The most disappointing aspect of this day out was the audience. As it’s relatively small, the venue calls for absolute respect of the performers and the other attendees, which was not something Loughcrew enjoyed. There was a constant hum of conversation, which became more pronounced during quieter moments, and detracted greatly from the performance. One man behind me got quite upset by this and approached a few of the guilty during the interval which did lead to a more focused second half, though the talking was never fully eradicated.
Though the tent didn’t allow for many lighting or special effects, Niall Morris designed a wonderfully engrossing and versatile set. The coffee table from scene 1 is morphed into a bathtub for scene two, with pink bubbles being emulated by cut up sponges, which froth over the sides as Violetta sinks into the water. As she reached the climax of Sempre Libera (‘Always Free’) at the end of the act, Boyle arose from the tub (which she had entered in a towel), wearing only a skin-toned body-suit strategically covered by rose petals. The first half of the opera (which, rather than the traditional interval-between-each-act setup, was split in two, the interval occurring after Act 2, Scene 1) was also accompanied by live birdsong from the surrounding gardens – a wonderful, unplanned touch.
As the natural light fades, lighting the stage becomes more manageable, and in the final act (set in Violetta’s meagre bedroom) a single lightbulb hanging from the tent’s apex provides appropriate (and ample) illumination.
The intimacy of the venue also adds to the experience. There are only 6 rows of chairs around the stage, and the players have to travel through the audience every time they take the stage, ensuring the audience really feels part of the action unfolding. This almost-magical drawing-in was most evident when Violetta sang Addio del passato (‘So Closes my Sad Story’) and the audience, while inclined to applaud her impassioned performance, did so most sombrely, reflecting the empathy they felt for the character who was on her deathbed.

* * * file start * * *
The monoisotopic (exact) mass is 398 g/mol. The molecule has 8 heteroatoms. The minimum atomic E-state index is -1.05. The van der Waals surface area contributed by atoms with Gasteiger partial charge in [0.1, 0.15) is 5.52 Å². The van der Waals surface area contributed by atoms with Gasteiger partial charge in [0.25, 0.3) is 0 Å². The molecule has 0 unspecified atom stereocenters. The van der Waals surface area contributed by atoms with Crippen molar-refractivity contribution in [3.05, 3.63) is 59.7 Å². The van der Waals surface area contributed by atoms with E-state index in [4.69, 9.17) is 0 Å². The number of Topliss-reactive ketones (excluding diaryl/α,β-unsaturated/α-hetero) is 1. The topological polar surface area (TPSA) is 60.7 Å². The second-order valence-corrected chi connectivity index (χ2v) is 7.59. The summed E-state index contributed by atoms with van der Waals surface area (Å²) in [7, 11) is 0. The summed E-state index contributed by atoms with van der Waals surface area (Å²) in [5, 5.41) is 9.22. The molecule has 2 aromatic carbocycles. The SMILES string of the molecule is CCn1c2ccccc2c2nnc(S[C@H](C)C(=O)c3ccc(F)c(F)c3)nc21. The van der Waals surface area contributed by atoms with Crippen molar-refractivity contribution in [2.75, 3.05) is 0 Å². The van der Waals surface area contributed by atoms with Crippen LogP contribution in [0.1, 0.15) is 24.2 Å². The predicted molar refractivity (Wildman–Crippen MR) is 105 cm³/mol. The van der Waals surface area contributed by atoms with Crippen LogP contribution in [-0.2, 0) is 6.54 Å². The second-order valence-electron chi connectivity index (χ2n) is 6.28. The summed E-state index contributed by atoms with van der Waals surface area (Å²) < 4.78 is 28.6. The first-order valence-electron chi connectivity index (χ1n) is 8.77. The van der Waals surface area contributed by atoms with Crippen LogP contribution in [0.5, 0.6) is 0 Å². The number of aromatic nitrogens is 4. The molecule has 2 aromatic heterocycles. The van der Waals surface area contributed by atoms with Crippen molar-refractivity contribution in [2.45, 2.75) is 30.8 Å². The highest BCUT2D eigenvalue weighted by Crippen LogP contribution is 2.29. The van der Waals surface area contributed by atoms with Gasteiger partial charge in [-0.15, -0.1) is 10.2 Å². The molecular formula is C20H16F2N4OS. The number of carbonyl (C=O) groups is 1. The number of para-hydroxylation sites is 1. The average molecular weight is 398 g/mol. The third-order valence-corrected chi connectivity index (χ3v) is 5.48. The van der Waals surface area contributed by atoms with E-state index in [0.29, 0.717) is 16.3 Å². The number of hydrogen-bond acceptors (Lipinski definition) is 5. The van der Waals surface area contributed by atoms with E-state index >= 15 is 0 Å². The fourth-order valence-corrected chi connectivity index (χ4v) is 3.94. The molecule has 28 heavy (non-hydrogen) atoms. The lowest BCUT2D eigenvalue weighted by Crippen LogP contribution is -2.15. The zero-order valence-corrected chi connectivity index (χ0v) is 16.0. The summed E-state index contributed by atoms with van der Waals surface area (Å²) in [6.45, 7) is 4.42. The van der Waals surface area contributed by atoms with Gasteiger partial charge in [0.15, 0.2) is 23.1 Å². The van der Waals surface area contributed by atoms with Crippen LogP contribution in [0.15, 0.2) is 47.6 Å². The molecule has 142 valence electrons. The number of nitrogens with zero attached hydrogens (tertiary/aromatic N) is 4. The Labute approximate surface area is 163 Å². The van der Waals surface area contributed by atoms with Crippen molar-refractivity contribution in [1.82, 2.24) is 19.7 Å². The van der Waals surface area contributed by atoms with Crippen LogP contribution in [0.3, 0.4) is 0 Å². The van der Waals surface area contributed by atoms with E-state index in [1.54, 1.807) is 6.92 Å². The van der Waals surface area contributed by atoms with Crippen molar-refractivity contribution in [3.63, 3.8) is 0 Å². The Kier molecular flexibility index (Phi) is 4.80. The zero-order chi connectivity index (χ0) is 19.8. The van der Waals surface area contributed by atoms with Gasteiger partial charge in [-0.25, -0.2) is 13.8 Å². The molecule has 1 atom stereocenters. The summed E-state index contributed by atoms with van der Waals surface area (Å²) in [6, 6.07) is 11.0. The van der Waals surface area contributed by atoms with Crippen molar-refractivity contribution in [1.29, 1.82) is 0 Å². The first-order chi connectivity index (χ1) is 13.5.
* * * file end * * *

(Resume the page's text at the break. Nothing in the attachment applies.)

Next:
As previously mentioned, the gates of the gardens open at about 4pm, to allow for setting up of (and – for some – indulgement in) picnics. Though if you arrive late, or aren’t particularly hungry before the performance, you can just hold off til the hour-long interval to enjoy a twilight meal.
Being in its 11th year, it’s no surprise that Loughcrew Garden Opera has ‘regulars’ – those people who can be heard saying things like “We’re creatures of habit, we like our spot”, as they set up gazebos and tables laid with silverware and crystal, candelabras. Of course, no need to be wholly intimidated by these veterans – there are also quite a few rug-and-basket picnics dotted about the lawn (though if sitting on grass isn’t your style, you can of course borrow a table and chairs from the organisers).
The Loughcrew Garden Opera is definitely a highlight in the Irish operatic calendar. Though this was my first experience of it, I will certainly be returning, and I hope that it becomes as big as current artistic director Niall Morris envisions, with the festival extending over a number of weeks, involving multiple operas. Bravissima and Bravo to all involved.